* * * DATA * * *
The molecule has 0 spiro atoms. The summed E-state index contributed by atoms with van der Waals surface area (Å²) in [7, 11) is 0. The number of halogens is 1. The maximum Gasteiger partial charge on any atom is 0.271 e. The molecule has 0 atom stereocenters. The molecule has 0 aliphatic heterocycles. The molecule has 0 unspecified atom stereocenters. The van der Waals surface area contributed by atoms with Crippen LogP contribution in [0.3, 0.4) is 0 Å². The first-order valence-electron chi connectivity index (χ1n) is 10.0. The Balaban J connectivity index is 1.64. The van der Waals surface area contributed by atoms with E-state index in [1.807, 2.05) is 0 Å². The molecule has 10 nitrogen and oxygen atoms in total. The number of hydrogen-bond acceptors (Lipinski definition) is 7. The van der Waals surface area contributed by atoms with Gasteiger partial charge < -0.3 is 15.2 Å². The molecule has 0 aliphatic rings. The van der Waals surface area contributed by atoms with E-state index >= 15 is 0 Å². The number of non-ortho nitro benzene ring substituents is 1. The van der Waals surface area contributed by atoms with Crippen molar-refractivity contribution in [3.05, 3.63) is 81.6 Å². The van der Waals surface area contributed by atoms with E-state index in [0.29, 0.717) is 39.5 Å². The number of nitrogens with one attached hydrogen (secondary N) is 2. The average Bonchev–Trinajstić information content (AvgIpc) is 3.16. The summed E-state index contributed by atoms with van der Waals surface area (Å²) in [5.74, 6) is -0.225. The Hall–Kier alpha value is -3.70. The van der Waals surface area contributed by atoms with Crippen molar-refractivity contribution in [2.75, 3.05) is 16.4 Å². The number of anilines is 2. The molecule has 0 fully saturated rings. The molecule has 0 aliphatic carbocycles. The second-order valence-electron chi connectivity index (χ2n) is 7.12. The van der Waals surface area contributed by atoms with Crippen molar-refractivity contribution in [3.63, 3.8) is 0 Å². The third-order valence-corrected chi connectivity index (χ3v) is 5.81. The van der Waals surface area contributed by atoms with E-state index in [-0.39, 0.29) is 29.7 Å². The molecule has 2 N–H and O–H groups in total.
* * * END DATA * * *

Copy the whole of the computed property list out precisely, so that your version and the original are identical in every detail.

The molecule has 0 spiro atoms. The summed E-state index contributed by atoms with van der Waals surface area (Å²) in [7, 11) is 0. The number of halogens is 1. The maximum Gasteiger partial charge on any atom is 0.271 e. The molecule has 0 atom stereocenters. The molecule has 0 aliphatic heterocycles. The molecule has 0 unspecified atom stereocenters. The van der Waals surface area contributed by atoms with Crippen LogP contribution in [0.3, 0.4) is 0 Å². The first-order valence-electron chi connectivity index (χ1n) is 10.0. The Balaban J connectivity index is 1.64. The van der Waals surface area contributed by atoms with E-state index in [1.807, 2.05) is 0 Å². The molecule has 10 nitrogen and oxygen atoms in total. The number of hydrogen-bond acceptors (Lipinski definition) is 7. The van der Waals surface area contributed by atoms with Gasteiger partial charge < -0.3 is 15.2 Å². The molecule has 0 aliphatic rings. The van der Waals surface area contributed by atoms with E-state index >= 15 is 0 Å². The number of non-ortho nitro benzene ring substituents is 1. The van der Waals surface area contributed by atoms with Crippen molar-refractivity contribution in [3.05, 3.63) is 81.6 Å². The van der Waals surface area contributed by atoms with E-state index in [0.29, 0.717) is 39.5 Å². The number of nitrogens with one attached hydrogen (secondary N) is 2. The average Bonchev–Trinajstić information content (AvgIpc) is 3.16. The summed E-state index contributed by atoms with van der Waals surface area (Å²) in [5.74, 6) is -0.225. The Hall–Kier alpha value is -3.70. The van der Waals surface area contributed by atoms with Crippen molar-refractivity contribution in [2.75, 3.05) is 16.4 Å². The number of anilines is 2. The molecule has 0 fully saturated rings. The molecule has 0 aliphatic carbocycles. The second-order valence-electron chi connectivity index (χ2n) is 7.12. The van der Waals surface area contributed by atoms with Crippen molar-refractivity contribution in [3.63, 3.8) is 0 Å². The third-order valence-corrected chi connectivity index (χ3v) is 5.81. The van der Waals surface area contributed by atoms with E-state index in [-0.39, 0.29) is 29.7 Å². The molecule has 2 N–H and O–H groups in total.